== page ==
NFL finds that 11 of Patriots' 12 footballs under-inflated -- report
Patriots running back LeGarrette Blount reacts after scoring a touchdown against the Colts during the AFC Championship Game in Foxborough, Mass., on Sunday, Jan. 18, 2015. (Robert Deutsch/USA TODAY Sports)
The NFL reportedly has found that 11 of the allotted 12 footballs used by the New England Patriots in Sunday night's AFC championship game indeed were under-inflated.
ESPN's Chris Mortensen reported late Tuesday night that all but one of the balls used by the Patriots offence were two pounds-per-square-inch below the NFL's minimum threshold of 12.5 PSI.
The acceptable range is 12.5 to 13.5 PSI.
An under-inflated ball is easier for a quarterback to throw, and easier for his receivers to catch in cold or rainy conditions.
It rained before and during the Patriots' 45-7 victory over the Indianapolis Colts.
"We are not commenting at this time," the NFL's senior VP of communications, Greg Aiello, told Mortensen.
Earlier Tuesday, the NFL said its investigation into the charge -- first reported several hours after the game ended by a veteran Indianapolis writer -- would be wrapped up before the weekend.
ESPN cited a source saying the NFL is "disappointed ... angry ... distraught" at having to investigate such a potential lowly act of cheating.
Before every NFL game, the game's referee himself inspects and approves all balls for use by each team, and gives the approved balls to each team two hours and 15 minutes before kickoff.
NFL footballs must also weigh 14 to 15 ounces.
What remains perplexing, if the report is accurate, is how Sunday's game officials -- who handle footballs all game long (e.g., to spot it, after incompletions, at changes of possession, etc.) -- didn't immediately notice.
Jags head coach explains Marrone hiring
Jacksonville Jaguars head coach Gus Bradley on Tuesday hired ex-Buffalo head coach Doug Marrone to be his offensive line coach.
Oh, and assistant head coach.
That's a helluva comedown for Marrone, whose big New Year's Eve gamble to quit the Bills to land a better NFL head-coaching gig backfired.
For a few days Marrone seemed a hot head-coaching candidate, but that quickly cooled. At least he has his $4 million in walkaway money.
After the South team's first practice before Saturday's Senior Bowl, QMI Agency asked Bradley if the controversial circumstances under which Marrone bolted Buffalo was a factor in his talks with Marrone.
"No, no, I really didn't get into it," Bradley said. "For me it was, obviously, that he's a good teacher and a good developer, and then a good person.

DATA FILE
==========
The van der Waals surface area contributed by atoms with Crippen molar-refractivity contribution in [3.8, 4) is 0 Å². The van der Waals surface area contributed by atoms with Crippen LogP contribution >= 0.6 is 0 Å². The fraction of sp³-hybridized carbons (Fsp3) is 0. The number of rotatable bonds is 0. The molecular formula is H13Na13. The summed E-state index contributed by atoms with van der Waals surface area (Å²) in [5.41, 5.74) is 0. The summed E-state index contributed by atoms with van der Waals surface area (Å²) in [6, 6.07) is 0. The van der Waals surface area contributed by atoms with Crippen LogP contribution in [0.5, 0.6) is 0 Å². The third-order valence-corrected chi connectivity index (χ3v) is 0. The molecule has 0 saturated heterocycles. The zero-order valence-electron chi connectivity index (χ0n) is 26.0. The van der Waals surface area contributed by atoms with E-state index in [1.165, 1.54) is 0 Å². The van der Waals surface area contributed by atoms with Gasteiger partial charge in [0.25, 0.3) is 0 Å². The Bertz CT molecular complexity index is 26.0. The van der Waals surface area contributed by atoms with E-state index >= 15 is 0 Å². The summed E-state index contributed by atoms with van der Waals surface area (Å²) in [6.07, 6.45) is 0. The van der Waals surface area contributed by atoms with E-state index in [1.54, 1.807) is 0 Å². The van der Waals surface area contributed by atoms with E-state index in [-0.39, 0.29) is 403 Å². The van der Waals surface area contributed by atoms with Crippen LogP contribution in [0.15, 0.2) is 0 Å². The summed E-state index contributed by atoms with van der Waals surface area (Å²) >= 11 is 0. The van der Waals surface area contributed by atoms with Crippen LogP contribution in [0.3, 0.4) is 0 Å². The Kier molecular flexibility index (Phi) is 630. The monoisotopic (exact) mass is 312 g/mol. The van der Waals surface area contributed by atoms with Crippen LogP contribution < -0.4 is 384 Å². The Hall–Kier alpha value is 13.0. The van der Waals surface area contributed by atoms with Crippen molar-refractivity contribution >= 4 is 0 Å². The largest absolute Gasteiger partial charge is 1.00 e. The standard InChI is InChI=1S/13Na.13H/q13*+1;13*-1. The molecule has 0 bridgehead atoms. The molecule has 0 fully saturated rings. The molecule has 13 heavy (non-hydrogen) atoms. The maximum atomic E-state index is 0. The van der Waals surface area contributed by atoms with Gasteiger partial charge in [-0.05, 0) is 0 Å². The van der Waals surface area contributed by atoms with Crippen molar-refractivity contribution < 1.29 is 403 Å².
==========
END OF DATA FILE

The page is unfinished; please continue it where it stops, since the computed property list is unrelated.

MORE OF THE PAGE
"You know, one thing that we feel is very important is humility. And I think if you have humility, you identify your weaknesses and you can get better at those. And I just felt a great sense of humility (in Marrone). It was an unbelievable visit."
In discussing Marrone's credentials, Bradley told reporters, "I tell you what, (the Bills were) very-well coached -- very well coached in the offensive line. They did a really good job rushing the ball last year."
Asked what makes him think Marrone can be a cultural fit on the Jaguars, Bradley said: "He purely is, in talking to him, about wanting the offensive line to get better. He's got great humility.
"I just felt like it was a really good fit."
Bradley said Marrone is not coming to Mobile this week to help the Jaguars staff coach the South team.
As well, Bradley said "we're still going through the process" of hiring an offensive coordinator. That is, they're still interviewing.
Auburn QB suddenly switches to cornerback at Senior Bowl
One of the six quarterbacks here at the Senior Bowl on Tuesday morning decided to become a cornerback.
In a move that shocked and angered some locals, Auburn University's Nick Marshall traded in his No. 14, yellow-coloured jersey for quarterbacks for a numberless, orange defender's jersey.
Marshall hadn't played cornerback since leaving high school five years ago.
Jacksonville Jaguars head coach Gus Bradley, whose staff is coaching Marshall's South team, said the decision was Marshall's.
"He came up to me and said, 'you know what Gus? I want to try defence. I want to go in there and play corner, I want to be a part of special teams."
When Marshall measured in at 6-foot-1.5 and 205 pounds in the morning, it was still believed he'd be one of the South team's three passers. But only Alabama's Blake Sims and Colorado State's Garrett Grayson quarterbacked.
"(Marshall) wasn't even in the defensive meetings last night," Bradley said. "Then to come out and jump in and go full speed, you could see him progress as the practice went on."
THE CANADIAN: One Canadian player is here: Kitchener, Ont., native Tyler Varga, who starred collegiately at Yale University. He played running back with the Bulldogs but is mostly being used as a fullback here. His measure-in created something of a stir on Twitter. The son of former bodybuilders, mom and dad alike, Varga showed off a ripped 5-foot-10 1/4, 227-pound body. He told QMI Agency he's getting some reps at halfback here, too, not just at fullback.
THE REAL NUMBERS: Players and their coaches have been exaggerating heights and weights in whichever direction best suits their purposes since the first footballs were kicked. But at Tuesday morning weigh-ins, you could almost hear groans for some. Such as Alabama quarterback Blake Sims. He was listed at 6-foot, 210 pounds but measured up at 5-foot-11 1/2, 223 pounds -- a half-inch shorter and 13 pounds heavier. Not good.